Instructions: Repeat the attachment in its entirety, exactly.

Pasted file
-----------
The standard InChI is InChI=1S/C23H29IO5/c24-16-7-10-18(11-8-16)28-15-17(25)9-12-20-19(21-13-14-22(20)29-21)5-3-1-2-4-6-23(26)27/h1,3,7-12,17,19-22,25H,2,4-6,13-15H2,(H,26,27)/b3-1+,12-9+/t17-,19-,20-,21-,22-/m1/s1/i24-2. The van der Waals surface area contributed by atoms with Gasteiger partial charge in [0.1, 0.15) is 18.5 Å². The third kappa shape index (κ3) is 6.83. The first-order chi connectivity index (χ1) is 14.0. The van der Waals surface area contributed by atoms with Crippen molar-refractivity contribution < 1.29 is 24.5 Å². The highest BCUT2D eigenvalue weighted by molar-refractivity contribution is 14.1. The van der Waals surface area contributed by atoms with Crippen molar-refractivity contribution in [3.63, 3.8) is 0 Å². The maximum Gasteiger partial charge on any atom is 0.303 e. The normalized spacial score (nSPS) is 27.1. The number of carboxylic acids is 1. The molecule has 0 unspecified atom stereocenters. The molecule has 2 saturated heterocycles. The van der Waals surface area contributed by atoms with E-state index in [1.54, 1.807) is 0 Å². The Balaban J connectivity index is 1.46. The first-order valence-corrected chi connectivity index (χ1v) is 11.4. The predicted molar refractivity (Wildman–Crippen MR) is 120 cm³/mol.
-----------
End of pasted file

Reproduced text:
The standard InChI is InChI=1S/C23H29IO5/c24-16-7-10-18(11-8-16)28-15-17(25)9-12-20-19(21-13-14-22(20)29-21)5-3-1-2-4-6-23(26)27/h1,3,7-12,17,19-22,25H,2,4-6,13-15H2,(H,26,27)/b3-1+,12-9+/t17-,19-,20-,21-,22-/m1/s1/i24-2. The van der Waals surface area contributed by atoms with Gasteiger partial charge in [0.1, 0.15) is 18.5 Å². The third kappa shape index (κ3) is 6.83. The first-order chi connectivity index (χ1) is 14.0. The van der Waals surface area contributed by atoms with Crippen molar-refractivity contribution < 1.29 is 24.5 Å². The highest BCUT2D eigenvalue weighted by molar-refractivity contribution is 14.1. The van der Waals surface area contributed by atoms with Crippen molar-refractivity contribution in [3.63, 3.8) is 0 Å². The maximum Gasteiger partial charge on any atom is 0.303 e. The normalized spacial score (nSPS) is 27.1. The number of carboxylic acids is 1. The molecule has 0 unspecified atom stereocenters. The molecule has 2 saturated heterocycles. The van der Waals surface area contributed by atoms with E-state index in [1.54, 1.807) is 0 Å². The Balaban J connectivity index is 1.46. The first-order valence-corrected chi connectivity index (χ1v) is 11.4. The predicted molar refractivity (Wildman–Crippen MR) is 120 cm³/mol.